• run with the bulls

    get your first month

    of hedgeye free


DEAL WITH IT: The age of central planning

Hedgeye CEO Keith McCullough says that the International Monetary Fund (IMF) is basically losing its mind. It’s very good at taking money and throwing it at a problematic country. That’s nice, but it doesn’t fix anything in the long run. Central planners seem to be content with bailing out anyone who wants one and we don’t like it. Remember: the definition of insanity is to do something over and over again, expecting different results.



DEAL WITH IT: The age of central planning - SP500B


Back in America, Chicago Federal Reserve President Charles “Chuck” Evans is pushing yet another round of easing. He wants more of the same thing despite the long-term issues we have in this market. McCullough mentioned this morning that we are going to have “big societal, market and volume problems” until we stop further quantitative easing. Halloween isn’t until October and this is truly scary.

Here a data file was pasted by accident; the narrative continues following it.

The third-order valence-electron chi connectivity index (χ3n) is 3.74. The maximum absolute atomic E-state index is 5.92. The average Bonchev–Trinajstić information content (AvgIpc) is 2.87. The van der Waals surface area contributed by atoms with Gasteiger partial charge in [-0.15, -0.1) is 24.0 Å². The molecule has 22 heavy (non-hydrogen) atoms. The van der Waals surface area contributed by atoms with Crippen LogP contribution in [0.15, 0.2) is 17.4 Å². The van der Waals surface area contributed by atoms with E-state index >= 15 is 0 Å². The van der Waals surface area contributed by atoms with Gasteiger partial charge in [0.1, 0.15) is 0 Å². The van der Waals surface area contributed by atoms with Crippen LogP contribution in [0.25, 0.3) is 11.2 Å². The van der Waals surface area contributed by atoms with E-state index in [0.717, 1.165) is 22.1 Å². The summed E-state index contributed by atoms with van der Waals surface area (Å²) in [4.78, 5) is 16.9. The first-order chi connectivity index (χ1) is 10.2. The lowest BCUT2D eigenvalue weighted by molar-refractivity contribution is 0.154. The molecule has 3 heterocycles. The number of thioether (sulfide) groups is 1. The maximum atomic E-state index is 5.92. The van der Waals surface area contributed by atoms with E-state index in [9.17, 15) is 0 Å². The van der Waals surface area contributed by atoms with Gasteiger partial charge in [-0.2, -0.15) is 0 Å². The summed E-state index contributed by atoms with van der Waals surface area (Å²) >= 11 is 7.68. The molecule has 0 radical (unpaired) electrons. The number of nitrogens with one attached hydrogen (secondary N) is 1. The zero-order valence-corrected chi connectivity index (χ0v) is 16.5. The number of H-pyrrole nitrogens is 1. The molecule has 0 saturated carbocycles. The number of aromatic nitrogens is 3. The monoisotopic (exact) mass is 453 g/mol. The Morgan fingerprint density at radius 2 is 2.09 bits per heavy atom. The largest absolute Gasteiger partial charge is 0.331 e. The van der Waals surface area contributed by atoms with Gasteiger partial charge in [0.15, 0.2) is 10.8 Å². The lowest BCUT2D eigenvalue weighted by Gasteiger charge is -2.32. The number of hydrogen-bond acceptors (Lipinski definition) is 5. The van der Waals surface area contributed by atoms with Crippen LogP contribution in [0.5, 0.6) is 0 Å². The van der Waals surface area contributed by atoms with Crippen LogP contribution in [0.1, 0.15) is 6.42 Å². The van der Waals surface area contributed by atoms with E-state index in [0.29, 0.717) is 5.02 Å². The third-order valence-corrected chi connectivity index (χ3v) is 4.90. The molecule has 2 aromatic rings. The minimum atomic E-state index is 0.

The big money (pensions, sovereign wealth funds, etc.) is trying to do one thing right now: not lose money. Well, how do you do that? You flock to safety. That means US Treasuries, German Bunds and the US Dollar. We are currently long TLT and UUP. Come June 20 when the Board of Governors of the Federal Reserve meets, we’ll truly know what’s on the table in terms of further easing. Until then…


Short interest data released yesterday shows that for the most recent two-week period, there were three significant changes in our sentiment scorecard: CBRL, JACK, and CAKE.


Here is our most recent iteration of the Hedgeye Restaurants Sentiment Scorecard, updated for yesterday’s release.  Our call-outs are below.


RESTAURANT SENTIMENT: CBRL, CAKE, JACK - hedgeye sentiment scorecard